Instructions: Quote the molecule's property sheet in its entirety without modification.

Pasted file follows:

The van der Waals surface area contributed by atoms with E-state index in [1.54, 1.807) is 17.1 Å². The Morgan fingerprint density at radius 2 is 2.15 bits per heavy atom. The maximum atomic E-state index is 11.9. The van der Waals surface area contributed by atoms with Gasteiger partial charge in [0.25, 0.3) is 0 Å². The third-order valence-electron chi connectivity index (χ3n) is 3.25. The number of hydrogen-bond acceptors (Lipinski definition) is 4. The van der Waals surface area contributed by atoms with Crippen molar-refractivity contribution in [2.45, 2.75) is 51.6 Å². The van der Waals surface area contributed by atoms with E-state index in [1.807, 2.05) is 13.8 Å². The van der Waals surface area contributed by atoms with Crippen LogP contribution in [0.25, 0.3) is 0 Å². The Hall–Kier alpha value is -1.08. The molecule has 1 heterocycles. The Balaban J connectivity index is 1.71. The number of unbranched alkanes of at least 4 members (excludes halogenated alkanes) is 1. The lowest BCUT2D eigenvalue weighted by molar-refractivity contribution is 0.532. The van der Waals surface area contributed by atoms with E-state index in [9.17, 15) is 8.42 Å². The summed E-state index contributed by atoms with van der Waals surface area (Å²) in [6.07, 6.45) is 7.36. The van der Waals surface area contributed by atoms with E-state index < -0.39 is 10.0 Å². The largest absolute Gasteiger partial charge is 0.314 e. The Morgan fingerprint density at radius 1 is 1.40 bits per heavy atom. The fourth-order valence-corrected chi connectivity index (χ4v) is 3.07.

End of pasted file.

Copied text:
The van der Waals surface area contributed by atoms with E-state index in [1.54, 1.807) is 17.1 Å². The Morgan fingerprint density at radius 2 is 2.15 bits per heavy atom. The maximum atomic E-state index is 11.9. The van der Waals surface area contributed by atoms with Gasteiger partial charge in [0.25, 0.3) is 0 Å². The third-order valence-electron chi connectivity index (χ3n) is 3.25. The number of hydrogen-bond acceptors (Lipinski definition) is 4. The van der Waals surface area contributed by atoms with Crippen molar-refractivity contribution in [2.45, 2.75) is 51.6 Å². The van der Waals surface area contributed by atoms with E-state index in [1.807, 2.05) is 13.8 Å². The van der Waals surface area contributed by atoms with Crippen LogP contribution in [0.25, 0.3) is 0 Å². The Hall–Kier alpha value is -1.08. The molecule has 1 heterocycles. The Balaban J connectivity index is 1.71. The number of unbranched alkanes of at least 4 members (excludes halogenated alkanes) is 1. The lowest BCUT2D eigenvalue weighted by molar-refractivity contribution is 0.532. The van der Waals surface area contributed by atoms with E-state index in [9.17, 15) is 8.42 Å². The summed E-state index contributed by atoms with van der Waals surface area (Å²) in [6.07, 6.45) is 7.36. The van der Waals surface area contributed by atoms with E-state index < -0.39 is 10.0 Å². The largest absolute Gasteiger partial charge is 0.314 e. The Morgan fingerprint density at radius 1 is 1.40 bits per heavy atom. The fourth-order valence-corrected chi connectivity index (χ4v) is 3.07.